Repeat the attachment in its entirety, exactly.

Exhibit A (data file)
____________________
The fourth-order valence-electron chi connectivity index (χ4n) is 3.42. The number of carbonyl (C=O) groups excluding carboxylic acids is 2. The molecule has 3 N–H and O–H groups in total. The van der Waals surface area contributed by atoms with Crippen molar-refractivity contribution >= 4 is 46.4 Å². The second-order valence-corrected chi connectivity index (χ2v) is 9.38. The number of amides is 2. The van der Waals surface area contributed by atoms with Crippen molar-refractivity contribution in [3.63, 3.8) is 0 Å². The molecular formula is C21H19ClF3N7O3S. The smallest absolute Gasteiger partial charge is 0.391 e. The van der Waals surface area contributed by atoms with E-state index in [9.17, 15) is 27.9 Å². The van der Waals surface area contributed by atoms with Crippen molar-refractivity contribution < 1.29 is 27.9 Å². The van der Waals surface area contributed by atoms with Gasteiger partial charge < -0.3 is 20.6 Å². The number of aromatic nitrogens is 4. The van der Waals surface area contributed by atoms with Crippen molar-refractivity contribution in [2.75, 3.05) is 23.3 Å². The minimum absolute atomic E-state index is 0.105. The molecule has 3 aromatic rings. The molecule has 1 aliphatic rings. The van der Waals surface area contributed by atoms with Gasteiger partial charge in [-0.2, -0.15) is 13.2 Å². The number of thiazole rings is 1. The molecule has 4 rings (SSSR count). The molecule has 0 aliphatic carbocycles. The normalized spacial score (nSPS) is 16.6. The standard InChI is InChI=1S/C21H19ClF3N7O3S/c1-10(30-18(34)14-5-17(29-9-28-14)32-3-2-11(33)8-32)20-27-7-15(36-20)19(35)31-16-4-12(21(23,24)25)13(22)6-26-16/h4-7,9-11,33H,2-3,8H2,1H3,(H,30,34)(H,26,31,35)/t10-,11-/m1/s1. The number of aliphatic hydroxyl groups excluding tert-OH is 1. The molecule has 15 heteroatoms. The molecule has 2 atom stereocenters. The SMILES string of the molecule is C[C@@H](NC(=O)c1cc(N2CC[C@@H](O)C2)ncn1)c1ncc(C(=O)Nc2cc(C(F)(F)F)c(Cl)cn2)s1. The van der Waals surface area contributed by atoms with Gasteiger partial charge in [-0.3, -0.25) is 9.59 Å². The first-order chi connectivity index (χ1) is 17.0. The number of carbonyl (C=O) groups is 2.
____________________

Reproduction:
The fourth-order valence-electron chi connectivity index (χ4n) is 3.42. The number of carbonyl (C=O) groups excluding carboxylic acids is 2. The molecule has 3 N–H and O–H groups in total. The van der Waals surface area contributed by atoms with Crippen molar-refractivity contribution >= 4 is 46.4 Å². The second-order valence-corrected chi connectivity index (χ2v) is 9.38. The number of amides is 2. The van der Waals surface area contributed by atoms with Crippen molar-refractivity contribution in [3.63, 3.8) is 0 Å². The molecular formula is C21H19ClF3N7O3S. The smallest absolute Gasteiger partial charge is 0.391 e. The van der Waals surface area contributed by atoms with E-state index in [9.17, 15) is 27.9 Å². The van der Waals surface area contributed by atoms with Crippen molar-refractivity contribution < 1.29 is 27.9 Å². The van der Waals surface area contributed by atoms with Gasteiger partial charge < -0.3 is 20.6 Å². The number of aromatic nitrogens is 4. The van der Waals surface area contributed by atoms with Crippen molar-refractivity contribution in [2.75, 3.05) is 23.3 Å². The minimum absolute atomic E-state index is 0.105. The molecule has 3 aromatic rings. The molecule has 1 aliphatic rings. The van der Waals surface area contributed by atoms with Gasteiger partial charge in [-0.2, -0.15) is 13.2 Å². The number of thiazole rings is 1. The molecule has 4 rings (SSSR count). The molecule has 0 aliphatic carbocycles. The normalized spacial score (nSPS) is 16.6. The standard InChI is InChI=1S/C21H19ClF3N7O3S/c1-10(30-18(34)14-5-17(29-9-28-14)32-3-2-11(33)8-32)20-27-7-15(36-20)19(35)31-16-4-12(21(23,24)25)13(22)6-26-16/h4-7,9-11,33H,2-3,8H2,1H3,(H,30,34)(H,26,31,35)/t10-,11-/m1/s1. The number of aliphatic hydroxyl groups excluding tert-OH is 1. The molecule has 15 heteroatoms. The molecule has 2 atom stereocenters. The SMILES string of the molecule is C[C@@H](NC(=O)c1cc(N2CC[C@@H](O)C2)ncn1)c1ncc(C(=O)Nc2cc(C(F)(F)F)c(Cl)cn2)s1. The van der Waals surface area contributed by atoms with Gasteiger partial charge in [-0.3, -0.25) is 9.59 Å². The first-order chi connectivity index (χ1) is 17.0. The number of carbonyl (C=O) groups is 2.